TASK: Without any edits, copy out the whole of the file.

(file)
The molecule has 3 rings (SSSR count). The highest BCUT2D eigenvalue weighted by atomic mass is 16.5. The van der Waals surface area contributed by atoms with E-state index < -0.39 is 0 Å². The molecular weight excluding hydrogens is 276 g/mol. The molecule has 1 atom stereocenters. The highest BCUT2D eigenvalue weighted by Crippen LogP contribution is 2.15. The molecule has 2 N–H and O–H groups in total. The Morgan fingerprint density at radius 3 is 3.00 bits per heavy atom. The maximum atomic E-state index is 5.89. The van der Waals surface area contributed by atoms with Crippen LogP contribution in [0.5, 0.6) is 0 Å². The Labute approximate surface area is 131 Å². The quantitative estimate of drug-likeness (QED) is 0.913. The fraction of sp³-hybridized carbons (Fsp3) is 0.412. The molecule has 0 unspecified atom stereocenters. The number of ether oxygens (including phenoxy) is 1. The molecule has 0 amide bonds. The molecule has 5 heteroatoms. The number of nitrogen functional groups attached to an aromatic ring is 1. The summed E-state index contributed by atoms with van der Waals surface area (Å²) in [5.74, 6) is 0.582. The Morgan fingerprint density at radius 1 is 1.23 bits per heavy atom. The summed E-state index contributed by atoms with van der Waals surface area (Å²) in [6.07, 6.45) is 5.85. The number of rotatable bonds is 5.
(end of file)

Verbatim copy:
The molecule has 3 rings (SSSR count). The highest BCUT2D eigenvalue weighted by atomic mass is 16.5. The van der Waals surface area contributed by atoms with E-state index < -0.39 is 0 Å². The molecular weight excluding hydrogens is 276 g/mol. The molecule has 1 atom stereocenters. The highest BCUT2D eigenvalue weighted by Crippen LogP contribution is 2.15. The molecule has 2 N–H and O–H groups in total. The Morgan fingerprint density at radius 3 is 3.00 bits per heavy atom. The maximum atomic E-state index is 5.89. The van der Waals surface area contributed by atoms with Crippen LogP contribution in [0.5, 0.6) is 0 Å². The Labute approximate surface area is 131 Å². The quantitative estimate of drug-likeness (QED) is 0.913. The fraction of sp³-hybridized carbons (Fsp3) is 0.412. The molecule has 0 unspecified atom stereocenters. The number of ether oxygens (including phenoxy) is 1. The molecule has 0 amide bonds. The molecule has 5 heteroatoms. The number of nitrogen functional groups attached to an aromatic ring is 1. The summed E-state index contributed by atoms with van der Waals surface area (Å²) in [5.74, 6) is 0.582. The Morgan fingerprint density at radius 1 is 1.23 bits per heavy atom. The summed E-state index contributed by atoms with van der Waals surface area (Å²) in [6.07, 6.45) is 5.85. The number of rotatable bonds is 5.